ASU researcher explores role of music in U.S.-Mexico border encounters
Adriana Martínez, faculty associate in Arizona State University's School of Music, in the Herberger Institute for Design and the Arts, recently participated in a seminar for college and university faculty that explored the history of North America’s border and borderlands.
The National Endowment for the Humanities Summer Seminar was hosted by the Newberry Library’s D’Arcy McNickle Center for American Indian and Indigenous Studies in Chicago. The four-week seminar took a “broad geographic approach, framing borderlands as distinct places at particular moments in time where no single people or sovereignty imposed its will,” according to the Newberry website.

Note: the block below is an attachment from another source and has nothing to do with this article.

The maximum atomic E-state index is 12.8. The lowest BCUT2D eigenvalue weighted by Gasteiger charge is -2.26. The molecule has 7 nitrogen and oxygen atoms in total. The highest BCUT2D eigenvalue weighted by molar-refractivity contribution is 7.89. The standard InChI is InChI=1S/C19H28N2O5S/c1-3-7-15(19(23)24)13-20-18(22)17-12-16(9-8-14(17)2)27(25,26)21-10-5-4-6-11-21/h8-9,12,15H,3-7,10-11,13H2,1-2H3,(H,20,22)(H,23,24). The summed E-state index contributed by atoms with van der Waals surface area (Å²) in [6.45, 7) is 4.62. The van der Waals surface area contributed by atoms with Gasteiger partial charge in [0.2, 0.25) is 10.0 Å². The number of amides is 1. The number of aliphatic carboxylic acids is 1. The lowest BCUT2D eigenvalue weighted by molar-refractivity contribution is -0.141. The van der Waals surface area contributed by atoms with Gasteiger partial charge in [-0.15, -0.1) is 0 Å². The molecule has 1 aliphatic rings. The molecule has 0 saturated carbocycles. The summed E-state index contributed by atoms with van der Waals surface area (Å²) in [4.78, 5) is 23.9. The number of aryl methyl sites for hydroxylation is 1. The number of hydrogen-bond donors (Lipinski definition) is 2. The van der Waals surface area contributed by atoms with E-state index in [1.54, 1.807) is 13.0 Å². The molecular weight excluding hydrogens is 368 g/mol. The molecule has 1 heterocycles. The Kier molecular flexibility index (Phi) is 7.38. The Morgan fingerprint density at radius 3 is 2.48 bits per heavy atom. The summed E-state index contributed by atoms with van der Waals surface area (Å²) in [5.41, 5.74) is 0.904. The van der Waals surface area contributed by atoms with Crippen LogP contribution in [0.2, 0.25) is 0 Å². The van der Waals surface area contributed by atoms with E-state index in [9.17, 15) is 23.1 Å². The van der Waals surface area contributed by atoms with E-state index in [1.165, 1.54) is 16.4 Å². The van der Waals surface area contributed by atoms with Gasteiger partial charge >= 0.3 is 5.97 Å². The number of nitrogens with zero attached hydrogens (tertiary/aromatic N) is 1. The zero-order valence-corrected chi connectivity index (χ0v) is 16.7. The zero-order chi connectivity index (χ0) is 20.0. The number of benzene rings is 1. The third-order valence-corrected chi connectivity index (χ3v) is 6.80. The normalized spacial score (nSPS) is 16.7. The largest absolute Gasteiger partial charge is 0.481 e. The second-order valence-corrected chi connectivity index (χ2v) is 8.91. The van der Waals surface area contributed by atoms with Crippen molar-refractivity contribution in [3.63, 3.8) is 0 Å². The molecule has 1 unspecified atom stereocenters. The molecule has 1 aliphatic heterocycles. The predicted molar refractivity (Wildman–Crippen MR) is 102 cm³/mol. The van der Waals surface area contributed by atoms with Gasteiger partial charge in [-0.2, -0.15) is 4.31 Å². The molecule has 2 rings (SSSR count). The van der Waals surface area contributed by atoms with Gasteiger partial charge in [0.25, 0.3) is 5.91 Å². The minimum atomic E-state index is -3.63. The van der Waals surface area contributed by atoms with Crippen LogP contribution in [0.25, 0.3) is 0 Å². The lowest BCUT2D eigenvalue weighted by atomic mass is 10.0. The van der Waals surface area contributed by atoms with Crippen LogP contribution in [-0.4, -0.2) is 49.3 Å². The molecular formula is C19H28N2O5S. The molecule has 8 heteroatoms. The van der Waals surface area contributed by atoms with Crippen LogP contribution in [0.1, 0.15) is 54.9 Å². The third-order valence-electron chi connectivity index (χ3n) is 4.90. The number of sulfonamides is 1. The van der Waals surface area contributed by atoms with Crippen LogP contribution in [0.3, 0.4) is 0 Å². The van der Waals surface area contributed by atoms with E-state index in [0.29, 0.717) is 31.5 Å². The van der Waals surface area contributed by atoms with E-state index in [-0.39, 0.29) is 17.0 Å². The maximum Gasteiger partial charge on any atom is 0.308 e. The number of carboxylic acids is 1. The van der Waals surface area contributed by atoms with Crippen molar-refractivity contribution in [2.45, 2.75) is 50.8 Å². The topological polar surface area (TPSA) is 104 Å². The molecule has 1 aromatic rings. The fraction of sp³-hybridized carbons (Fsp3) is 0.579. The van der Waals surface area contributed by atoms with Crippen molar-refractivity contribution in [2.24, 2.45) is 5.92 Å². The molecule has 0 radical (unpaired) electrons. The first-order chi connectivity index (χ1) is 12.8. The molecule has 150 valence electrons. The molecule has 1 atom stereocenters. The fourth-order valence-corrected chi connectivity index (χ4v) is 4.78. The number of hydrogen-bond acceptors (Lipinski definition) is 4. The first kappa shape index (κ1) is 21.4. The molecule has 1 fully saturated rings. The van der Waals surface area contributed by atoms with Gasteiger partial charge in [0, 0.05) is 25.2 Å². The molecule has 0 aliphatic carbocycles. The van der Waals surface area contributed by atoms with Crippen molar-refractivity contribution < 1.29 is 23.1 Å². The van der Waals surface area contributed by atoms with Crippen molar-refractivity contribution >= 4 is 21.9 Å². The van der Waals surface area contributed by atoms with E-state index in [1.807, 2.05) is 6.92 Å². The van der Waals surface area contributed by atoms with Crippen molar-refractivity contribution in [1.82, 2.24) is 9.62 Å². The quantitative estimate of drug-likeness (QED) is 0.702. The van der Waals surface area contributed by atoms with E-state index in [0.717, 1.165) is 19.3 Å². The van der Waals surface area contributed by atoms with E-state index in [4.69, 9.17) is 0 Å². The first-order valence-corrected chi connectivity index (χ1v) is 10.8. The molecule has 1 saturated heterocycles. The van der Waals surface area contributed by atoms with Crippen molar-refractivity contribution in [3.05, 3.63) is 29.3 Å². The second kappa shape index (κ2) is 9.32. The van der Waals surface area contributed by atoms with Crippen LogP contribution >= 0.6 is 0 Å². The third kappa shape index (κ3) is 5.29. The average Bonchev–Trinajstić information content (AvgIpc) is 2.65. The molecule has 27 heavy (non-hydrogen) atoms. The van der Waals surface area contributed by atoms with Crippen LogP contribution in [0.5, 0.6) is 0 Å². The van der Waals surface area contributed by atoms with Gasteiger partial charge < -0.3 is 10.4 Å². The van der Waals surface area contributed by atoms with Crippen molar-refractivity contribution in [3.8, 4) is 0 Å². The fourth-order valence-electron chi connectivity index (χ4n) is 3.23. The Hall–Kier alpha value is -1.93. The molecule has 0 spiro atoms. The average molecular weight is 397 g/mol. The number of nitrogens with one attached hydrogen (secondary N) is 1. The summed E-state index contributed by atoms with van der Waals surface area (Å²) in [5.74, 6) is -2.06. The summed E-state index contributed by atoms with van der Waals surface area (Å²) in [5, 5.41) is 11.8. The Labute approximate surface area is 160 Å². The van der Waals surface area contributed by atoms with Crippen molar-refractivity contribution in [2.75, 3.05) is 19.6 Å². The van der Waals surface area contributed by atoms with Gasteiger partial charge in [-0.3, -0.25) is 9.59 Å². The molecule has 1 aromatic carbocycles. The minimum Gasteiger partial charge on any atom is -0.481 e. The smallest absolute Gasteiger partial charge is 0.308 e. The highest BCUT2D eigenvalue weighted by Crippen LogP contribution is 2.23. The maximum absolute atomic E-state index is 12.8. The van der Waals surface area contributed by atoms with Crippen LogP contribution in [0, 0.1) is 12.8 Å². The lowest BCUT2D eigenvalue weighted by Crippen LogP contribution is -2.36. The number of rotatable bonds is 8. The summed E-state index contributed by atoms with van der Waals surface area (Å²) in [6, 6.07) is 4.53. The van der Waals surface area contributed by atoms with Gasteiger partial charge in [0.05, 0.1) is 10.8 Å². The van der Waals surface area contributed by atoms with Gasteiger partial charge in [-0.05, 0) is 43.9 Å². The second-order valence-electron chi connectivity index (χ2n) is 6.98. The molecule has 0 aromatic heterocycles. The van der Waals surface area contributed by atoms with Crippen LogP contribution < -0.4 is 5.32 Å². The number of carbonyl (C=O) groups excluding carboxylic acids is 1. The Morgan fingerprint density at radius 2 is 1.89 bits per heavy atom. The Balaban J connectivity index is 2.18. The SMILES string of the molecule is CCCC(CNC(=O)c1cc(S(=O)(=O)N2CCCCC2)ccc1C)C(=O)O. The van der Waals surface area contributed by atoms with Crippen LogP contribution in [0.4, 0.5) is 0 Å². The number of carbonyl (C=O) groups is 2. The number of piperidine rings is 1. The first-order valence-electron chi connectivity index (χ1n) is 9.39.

Martínez was one of 16 participants, including historians, anthropologists, economists, political scientists, legal scholars and philosophers.
“The seminar director and guest speakers are leading figures in the field and our discussions were some of the most intellectually stimulating I have ever had,” she said. “The resources of the Newberry are incredible and helped me to advance my research agenda. The main project I worked on is a book I am writing, which will examine the role of music in the U.S.-Mexico encounter at the borderlands. Overall the seminar was an extremely positive experience for my teaching and research.”